Misery loves company.
I think there’s truth to that. It makes sense to some degree that miserable people want to share their misery or see other people be miserable in an effort to feel less alone. After all, when someone’s happy, they often want to share that too.
The other day, I was chatting with a friend and she was going on for a while about all that was wrong with her life. Some of the issues she was dealing with had to do with other people’s choices and actions having an effect on her. After listening for a while, I shared something with her that I apply when other people try to make me part of something I don’t want to be a part of.
I take myself out of the equation.
It really is that simple.
This doesn’t mean one shouldn’t help others; it simply means that it’s YOUR choice to help or not.
Years ago, I worked as an assistant editor and a boss of mine come up with the idea of having me check on my co-workers assignments at the end of the night to make sure they were done right. I would be receiving no additional pay but could perhaps have a better title. I thought he was joking. He wasn’t. Basically, he wanted to hold me responsible for all the assistant editor work. My work was fine; others weren’t.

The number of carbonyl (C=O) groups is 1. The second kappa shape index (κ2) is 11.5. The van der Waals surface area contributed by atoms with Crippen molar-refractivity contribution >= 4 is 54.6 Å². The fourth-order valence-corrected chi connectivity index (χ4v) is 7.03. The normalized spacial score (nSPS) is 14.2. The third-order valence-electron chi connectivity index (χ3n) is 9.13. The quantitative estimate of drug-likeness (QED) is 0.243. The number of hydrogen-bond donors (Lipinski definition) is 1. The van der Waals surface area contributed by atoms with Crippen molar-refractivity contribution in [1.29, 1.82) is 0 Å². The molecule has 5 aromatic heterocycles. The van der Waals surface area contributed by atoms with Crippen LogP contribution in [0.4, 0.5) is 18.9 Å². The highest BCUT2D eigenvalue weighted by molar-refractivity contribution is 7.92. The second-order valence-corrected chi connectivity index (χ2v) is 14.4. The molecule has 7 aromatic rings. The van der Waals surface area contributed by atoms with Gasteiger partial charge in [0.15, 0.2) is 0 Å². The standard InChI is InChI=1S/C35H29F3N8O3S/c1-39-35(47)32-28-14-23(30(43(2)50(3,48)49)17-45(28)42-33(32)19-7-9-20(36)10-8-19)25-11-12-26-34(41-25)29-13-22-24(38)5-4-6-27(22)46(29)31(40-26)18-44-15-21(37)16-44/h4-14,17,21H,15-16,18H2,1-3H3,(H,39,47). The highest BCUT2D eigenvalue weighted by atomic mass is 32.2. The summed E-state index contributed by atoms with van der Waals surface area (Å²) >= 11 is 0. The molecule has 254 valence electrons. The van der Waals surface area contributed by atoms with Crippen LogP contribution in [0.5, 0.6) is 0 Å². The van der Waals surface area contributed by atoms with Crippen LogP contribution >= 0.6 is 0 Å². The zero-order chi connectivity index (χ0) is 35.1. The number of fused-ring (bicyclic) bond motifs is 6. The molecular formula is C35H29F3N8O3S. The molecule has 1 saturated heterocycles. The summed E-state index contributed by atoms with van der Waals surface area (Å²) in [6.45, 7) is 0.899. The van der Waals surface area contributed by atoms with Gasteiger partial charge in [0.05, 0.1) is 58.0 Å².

So I took myself out of that equation.
The fact he had people who weren’t doing their job well had nothing to do with me nor did I want it to. I explained that I was hired as an assistant editor and would do my job to the best of my ability. Perhaps if I wanted to grow with this company, I would have made a different choice but I didn’t. The point is though – it was my choice to make.
Others may try to put you in their equations but remember, as long as no one forces you (because that becomes a whole other situation,) only you can decide to be a part of something or not.
Misery may love company but that doesn’t mean you have to be it.
(For purposes of this blog, I use the word “equation” mostly figuratively though in the sense of this definition, taken from the Collins English Dictionary, “a situation, esp one regarded as having a number of conflicting elements.“)